The Israeli state is fond of telling anyone who will listen that it is now living through its very own “9/11.” It is, in truth, living through its own Sharpeville.
There are important differences between the killing of anti-apartheid protestors by police in 1960 and today’s ethnic cleansing of Gaza. But the impact on the state responsible for the bloodshed may be much the same. And that is a possibility that should deeply worry those who are now turning Gaza into a wasteland.
The events that began on October 7 were different from Sharpeville in important ways. Sharpeville, and the banning of “liberation” movements that followed it, began armed resistance to apartheid. In Palestine, armed conflict between the occupying power and the occupied is decades old.
Sharpeville, despite the justifiable horror it caused across the globe, was not an attempt to punish an entire people—it was directed only at those who protested. Gazans would, no doubt, give a great deal for a world in which they had to raise a banner or shout a slogan to be killed or driven from their homes.
While the apartheid state predictably tried to justify the Sharpeville killings, it never blamed an entire people. A common justification for apartheid was that most Black people were happy with their lot but were being manipulated by radicals. It was never true, but it ensured that the state did not, in stark contrast to its Israeli counterpart, claim that all black people should pay the price for the actions of political organizations.
Because the apartheid state’s leaders always doubted deep down that what they were doing to the Black majority could last forever, Sharpeville prompted not only repression but support for reform among some in the state—the acting prime minister, Paul Sauer, initially supported scrapping the pass laws against which people were protesting. The Israeli state, convinced that the support of the US makes it invincible, reacted only with violence.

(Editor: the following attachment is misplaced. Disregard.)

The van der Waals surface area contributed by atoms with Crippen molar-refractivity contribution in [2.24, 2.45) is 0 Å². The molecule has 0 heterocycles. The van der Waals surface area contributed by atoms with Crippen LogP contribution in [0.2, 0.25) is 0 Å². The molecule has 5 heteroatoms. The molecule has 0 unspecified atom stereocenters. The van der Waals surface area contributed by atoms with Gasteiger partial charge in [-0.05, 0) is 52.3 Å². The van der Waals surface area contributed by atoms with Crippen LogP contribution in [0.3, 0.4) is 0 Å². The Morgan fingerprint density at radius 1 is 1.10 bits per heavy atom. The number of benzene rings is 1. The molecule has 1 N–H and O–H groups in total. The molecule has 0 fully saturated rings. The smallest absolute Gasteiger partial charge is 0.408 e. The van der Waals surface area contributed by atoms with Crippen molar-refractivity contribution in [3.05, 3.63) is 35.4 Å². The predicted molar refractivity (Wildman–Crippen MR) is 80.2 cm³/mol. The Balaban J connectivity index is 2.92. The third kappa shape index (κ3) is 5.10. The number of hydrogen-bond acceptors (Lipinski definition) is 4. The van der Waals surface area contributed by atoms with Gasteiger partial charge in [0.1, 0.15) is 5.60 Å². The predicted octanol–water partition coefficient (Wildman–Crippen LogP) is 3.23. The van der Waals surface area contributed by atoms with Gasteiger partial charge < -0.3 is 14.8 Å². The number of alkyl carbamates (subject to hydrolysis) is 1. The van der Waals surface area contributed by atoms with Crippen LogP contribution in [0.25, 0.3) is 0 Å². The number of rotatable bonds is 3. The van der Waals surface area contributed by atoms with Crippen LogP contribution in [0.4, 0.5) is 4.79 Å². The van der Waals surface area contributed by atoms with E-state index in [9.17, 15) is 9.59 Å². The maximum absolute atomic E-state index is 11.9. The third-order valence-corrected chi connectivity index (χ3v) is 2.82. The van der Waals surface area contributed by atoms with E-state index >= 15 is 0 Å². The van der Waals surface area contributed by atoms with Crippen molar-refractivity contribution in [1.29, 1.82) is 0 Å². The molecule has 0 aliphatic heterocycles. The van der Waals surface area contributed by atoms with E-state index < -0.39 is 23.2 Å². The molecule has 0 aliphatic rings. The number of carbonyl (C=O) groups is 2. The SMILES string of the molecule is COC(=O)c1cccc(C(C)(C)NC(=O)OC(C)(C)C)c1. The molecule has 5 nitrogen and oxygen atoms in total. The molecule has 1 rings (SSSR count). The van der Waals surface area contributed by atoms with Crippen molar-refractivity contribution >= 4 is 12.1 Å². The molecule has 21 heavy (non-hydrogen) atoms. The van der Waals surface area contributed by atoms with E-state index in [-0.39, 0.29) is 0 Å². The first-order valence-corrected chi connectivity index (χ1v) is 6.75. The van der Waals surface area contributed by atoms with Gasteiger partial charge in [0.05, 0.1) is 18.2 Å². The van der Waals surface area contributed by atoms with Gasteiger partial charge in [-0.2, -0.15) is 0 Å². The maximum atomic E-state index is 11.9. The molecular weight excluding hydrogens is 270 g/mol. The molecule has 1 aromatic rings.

But the effect of Gaza’s agony may, like Sharpeville, signal the end of that invincibility.
It is often imagined that world opinion was always united in its opposition to apartheid in South Africa, and that Palestinians are doomed because the West rejects them and their cause. It is true that India severed all ties with white-ruled South Africa as early as 1946. But it was an exception. In the decade-and-a-half after World War II, most countries justified their reluctance to do anything about apartheid by insisting that it was an “internal issue.”
In the West, opposition was muted because apartheid was simply a harsher version of the colonial rule it had imposed on Africa and Asia. Most of the countries whose citizens found apartheid repugnant were still colonized. The movement to boycott apartheid began only in 1959, the year before Sharpeville, and so it had not yet made headway.
The reaction to Sharpeville changed all that. Reports of police killing unarmed protestors who were fleeing turned apartheid South Africa into a symbol of the racism which, in its fight against Nazism, much of the West was supposedly rejecting. The killings prompted protests and forced people across the globe to focus attention on apartheid.
In some cases, the effect was almost immediate. South Africa was suspended by the world footballing body, FIFA, in 1961—the first success for the movement to expel apartheid from world sport.
But this was not the norm. Western governments and authority figures might have been moved to utter the odd comment disapproving of apartheid, but they saw no reason to place any pressure on it, even after Sharpeville. Months after the killings, Britain found nothing untoward about recognizing South Africa’s right to become a Republic even though only whites were allowed to vote in the referendum that chose this status—and the vast majority of citizens were being denied basic rights.
Sharpeville’s most important effect was on public opinion in the West. It gave the newly formed boycott movement a way of highlighting apartheid’s brutality which was far more powerful than lectures on the system’s evils. A decade later, the movement to stop a white South African cricket tour to Britain published a poster depicting a white police officer brutalizing a black protestor: “If you could see their national sport,” it read, “you might be less keen to see their cricket.” It was one of the movement’s most effective posters and it was clearly inspired by Sharpeville.